"That is because the human mind must begin with one thing and grow to the rest. At first, Christianity seemed to men to have only to do with their conscience. That was the first relation, of course. But even with art it was regarded as having no relation except for the presentment of its history. Afterwards, men forgot the conscience almost in trying to make Christianity comprehensible to the understanding. Now, I trust, we are beginning to see that Christianity is everything or nothing. Either the whole is a lovely fable setting forth the loftiest longing of the human soul after the vision of the divine, or it is such a fact as is the heart not only of theology so called, but of history, politics, science, and art. The treasures of the Godhead must be hidden in him, and therefore by him only can be revealed. This will interpret all things, or it has not yet been. Teachers of men have not taught this, because they have not seen it. If we do not find him in nature, we may conclude either that we do not understand the expression of nature, or have mistaken ideas or poor feelings about him. It is one great business in our life to find the interpretation which will render this harmony visible. Till we find it, we have not seen him to be all in all. Recognising a discord when they touched the notes of nature and society, the hermits forsook the instrument altogether, and contented themselves with a partial symphony—lofty, narrow, and weak. Their example, more or less, has been followed by almost all Christians. Exclusion is so much the easier way of getting harmony in the orchestra than study, insight, and interpretation, that most have adopted it. It is for us, and all who have hope in the infinite God, to widen its basis as we may, to search and find the true tone and right idea, place, and combination of instruments, until to our enraptured ear they all, with one voice of multiform yet harmonious utterance, declare the glory of God and of his Christ."

"A grand idea," said Percivale.

"Therefore likely to be a true one," I returned. "People find it hard to believe grand things; but why? If there be a God, is it not likely everything is grand, save where the reflection of his great thoughts is shaken, broken, distorted by the watery mirrors of our unbelieving and troubled souls? Things ought to be grand, simple, and noble. The ages of eternity will go on showing that such they are and ever have been. God will yet be victorious over our wretched unbeliefs."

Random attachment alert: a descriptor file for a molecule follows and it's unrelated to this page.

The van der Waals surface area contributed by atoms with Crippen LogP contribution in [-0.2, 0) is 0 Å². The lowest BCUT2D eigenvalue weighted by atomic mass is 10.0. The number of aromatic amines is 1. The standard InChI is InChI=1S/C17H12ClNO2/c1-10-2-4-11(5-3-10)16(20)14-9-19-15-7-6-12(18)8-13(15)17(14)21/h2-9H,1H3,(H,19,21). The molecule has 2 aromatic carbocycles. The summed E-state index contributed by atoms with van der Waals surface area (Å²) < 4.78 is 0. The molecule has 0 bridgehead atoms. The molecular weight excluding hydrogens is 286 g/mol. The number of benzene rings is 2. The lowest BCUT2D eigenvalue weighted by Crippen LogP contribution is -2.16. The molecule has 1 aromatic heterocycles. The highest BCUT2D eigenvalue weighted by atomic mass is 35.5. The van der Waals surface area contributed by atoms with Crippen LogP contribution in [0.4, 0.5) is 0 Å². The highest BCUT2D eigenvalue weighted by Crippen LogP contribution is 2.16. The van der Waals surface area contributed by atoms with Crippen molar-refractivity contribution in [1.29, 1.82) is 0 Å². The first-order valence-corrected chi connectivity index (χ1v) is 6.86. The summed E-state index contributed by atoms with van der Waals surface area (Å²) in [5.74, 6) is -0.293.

I was sitting facing the sea, but with my eyes fixed on the sand, boring holes in it with my stick, for I could talk better when I did not look my familiar faces in the face. I did not feel thus in the pulpit; there I sought the faces of my flock, to assist me in speaking to their needs. As I drew to the close of my last monologue, a colder and stronger blast from the sea blew in my face. I lifted my head, and saw that the tide had crept up a long way, and was coming in fast. A luminous fog had sunk down over the western horizon, and almost hidden the sun, had obscured the half of the sea, and destroyed all our hopes of a sunset. A certain veil as of the commonplace, like that which so often settles down over the spirit of man after a season of vision and glory and gladness, had dropped over the face of Nature. The wind came in little bitter gusts across the dull waters. It was time to lift Connie and take her home.

This was the last time we ate together on the open shore.



The next morning rose neither "cherchef't in a comely cloud" nor "roab'd in flames and amber light," but covered all in a rainy mist, which the wind mingled with salt spray torn from the tops of the waves. Every now and then the wind blew a blastful of larger drops against the window of my study with an angry clatter and clash, as if daring me to go out and meet its ire. The earth was very dreary, for there were no shadows anywhere. The sun was hustled away by the crowding vapours; and earth, sea, and sky were possessed by a gray spirit that threatened wrath. The breakfast-bell rang, and I went down, expecting to find my Wynnie, who was always down first to make the tea, standing at the window with a sad face, giving fit response to the aspect of nature without, her soul talking with the gray spirit. I did find her at the window, looking out upon the restless tossing of the waters, but with no despondent answer to the trouble of nature. On the contrary, her cheek, though neither rosy nor radiant, looked luminous, and her eyes were flashing out upon the ebb-tide which was sinking away into the troubled ocean beyond. Does my girl-reader expect me to tell her next that something had happened? that Percivale had said something to her? or that, at least, he had just passed the window, and given her a look which she might interpret as she pleased? I must disappoint her. It was nothing of the sort. I knew the heart and feeling of my child. It was only that kind nature was in sympathy with her mood. The girl was always more peaceful in storm than in sunshine. I remembered that now. A movement of life instantly began in her when the obligation of gladness had departed with the light. Her own being arose to provide for its own needs. She could smile now when nature required from her no smile in response to hers. And I could not help saying to myself, "She must marry a poor man some day; she is a creature of the north, and not of the south; the hot sun of prosperity would wither her up. Give her a bleak hill-side, and a glint or two of sunshine between the hailstorms, and she will live and grow; give her poverty and love, and life will be interesting to her as a romance; give her money and position, and she will grow dull and haughty. She will believe in nothing that poet can sing or architect build. She will, like Cassius, scorn her spirit for being moved to smile at anything."